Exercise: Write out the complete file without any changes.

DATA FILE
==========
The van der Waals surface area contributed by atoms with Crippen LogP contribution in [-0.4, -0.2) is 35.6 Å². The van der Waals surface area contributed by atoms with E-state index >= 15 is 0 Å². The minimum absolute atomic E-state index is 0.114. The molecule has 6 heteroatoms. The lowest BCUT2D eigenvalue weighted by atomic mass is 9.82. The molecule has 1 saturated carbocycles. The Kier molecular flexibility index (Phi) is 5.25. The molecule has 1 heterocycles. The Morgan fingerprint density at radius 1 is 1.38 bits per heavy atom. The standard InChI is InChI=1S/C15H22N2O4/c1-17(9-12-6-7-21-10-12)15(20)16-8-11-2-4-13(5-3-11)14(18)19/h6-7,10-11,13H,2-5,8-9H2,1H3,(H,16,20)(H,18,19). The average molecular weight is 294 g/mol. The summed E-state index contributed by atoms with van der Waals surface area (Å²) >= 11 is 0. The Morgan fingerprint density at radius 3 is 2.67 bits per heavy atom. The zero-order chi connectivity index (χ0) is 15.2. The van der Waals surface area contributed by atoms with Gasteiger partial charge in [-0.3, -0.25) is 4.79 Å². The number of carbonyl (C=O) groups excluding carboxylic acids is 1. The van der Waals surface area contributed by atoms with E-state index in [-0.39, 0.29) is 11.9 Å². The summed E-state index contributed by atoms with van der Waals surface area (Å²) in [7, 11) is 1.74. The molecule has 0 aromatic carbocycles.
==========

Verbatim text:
The van der Waals surface area contributed by atoms with Crippen LogP contribution in [-0.4, -0.2) is 35.6 Å². The van der Waals surface area contributed by atoms with E-state index >= 15 is 0 Å². The minimum absolute atomic E-state index is 0.114. The molecule has 6 heteroatoms. The lowest BCUT2D eigenvalue weighted by atomic mass is 9.82. The molecule has 1 saturated carbocycles. The Kier molecular flexibility index (Phi) is 5.25. The molecule has 1 heterocycles. The Morgan fingerprint density at radius 1 is 1.38 bits per heavy atom. The standard InChI is InChI=1S/C15H22N2O4/c1-17(9-12-6-7-21-10-12)15(20)16-8-11-2-4-13(5-3-11)14(18)19/h6-7,10-11,13H,2-5,8-9H2,1H3,(H,16,20)(H,18,19). The average molecular weight is 294 g/mol. The summed E-state index contributed by atoms with van der Waals surface area (Å²) >= 11 is 0. The Morgan fingerprint density at radius 3 is 2.67 bits per heavy atom. The zero-order chi connectivity index (χ0) is 15.2. The van der Waals surface area contributed by atoms with Gasteiger partial charge in [-0.3, -0.25) is 4.79 Å². The number of carbonyl (C=O) groups excluding carboxylic acids is 1. The van der Waals surface area contributed by atoms with E-state index in [-0.39, 0.29) is 11.9 Å². The summed E-state index contributed by atoms with van der Waals surface area (Å²) in [7, 11) is 1.74. The molecule has 0 aromatic carbocycles.